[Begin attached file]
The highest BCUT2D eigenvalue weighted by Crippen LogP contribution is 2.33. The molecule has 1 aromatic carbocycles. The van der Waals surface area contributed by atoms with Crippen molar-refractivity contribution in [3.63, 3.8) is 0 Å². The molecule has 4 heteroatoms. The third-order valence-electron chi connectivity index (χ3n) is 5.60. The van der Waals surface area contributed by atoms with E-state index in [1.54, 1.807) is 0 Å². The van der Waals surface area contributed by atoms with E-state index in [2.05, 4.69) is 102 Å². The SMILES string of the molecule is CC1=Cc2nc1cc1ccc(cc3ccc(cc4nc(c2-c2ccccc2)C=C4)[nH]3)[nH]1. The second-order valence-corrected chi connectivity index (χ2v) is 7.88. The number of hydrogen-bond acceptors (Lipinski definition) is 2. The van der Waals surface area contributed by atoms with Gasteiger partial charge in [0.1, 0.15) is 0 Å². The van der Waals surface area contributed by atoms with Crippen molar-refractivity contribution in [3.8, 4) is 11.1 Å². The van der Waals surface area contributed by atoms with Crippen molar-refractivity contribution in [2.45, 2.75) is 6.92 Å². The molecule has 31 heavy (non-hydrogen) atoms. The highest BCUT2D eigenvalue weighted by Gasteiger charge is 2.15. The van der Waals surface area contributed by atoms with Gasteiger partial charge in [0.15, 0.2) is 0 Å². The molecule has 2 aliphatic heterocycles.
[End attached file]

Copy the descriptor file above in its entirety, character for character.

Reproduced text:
The highest BCUT2D eigenvalue weighted by Crippen LogP contribution is 2.33. The molecule has 1 aromatic carbocycles. The van der Waals surface area contributed by atoms with Crippen molar-refractivity contribution in [3.63, 3.8) is 0 Å². The molecule has 4 heteroatoms. The third-order valence-electron chi connectivity index (χ3n) is 5.60. The van der Waals surface area contributed by atoms with E-state index in [1.54, 1.807) is 0 Å². The van der Waals surface area contributed by atoms with E-state index in [2.05, 4.69) is 102 Å². The SMILES string of the molecule is CC1=Cc2nc1cc1ccc(cc3ccc(cc4nc(c2-c2ccccc2)C=C4)[nH]3)[nH]1. The second-order valence-corrected chi connectivity index (χ2v) is 7.88. The number of hydrogen-bond acceptors (Lipinski definition) is 2. The van der Waals surface area contributed by atoms with Gasteiger partial charge in [0.1, 0.15) is 0 Å². The van der Waals surface area contributed by atoms with Crippen molar-refractivity contribution in [3.8, 4) is 11.1 Å². The van der Waals surface area contributed by atoms with Crippen molar-refractivity contribution in [2.45, 2.75) is 6.92 Å². The molecule has 31 heavy (non-hydrogen) atoms. The highest BCUT2D eigenvalue weighted by Gasteiger charge is 2.15. The van der Waals surface area contributed by atoms with Gasteiger partial charge in [0.15, 0.2) is 0 Å². The molecule has 2 aliphatic heterocycles.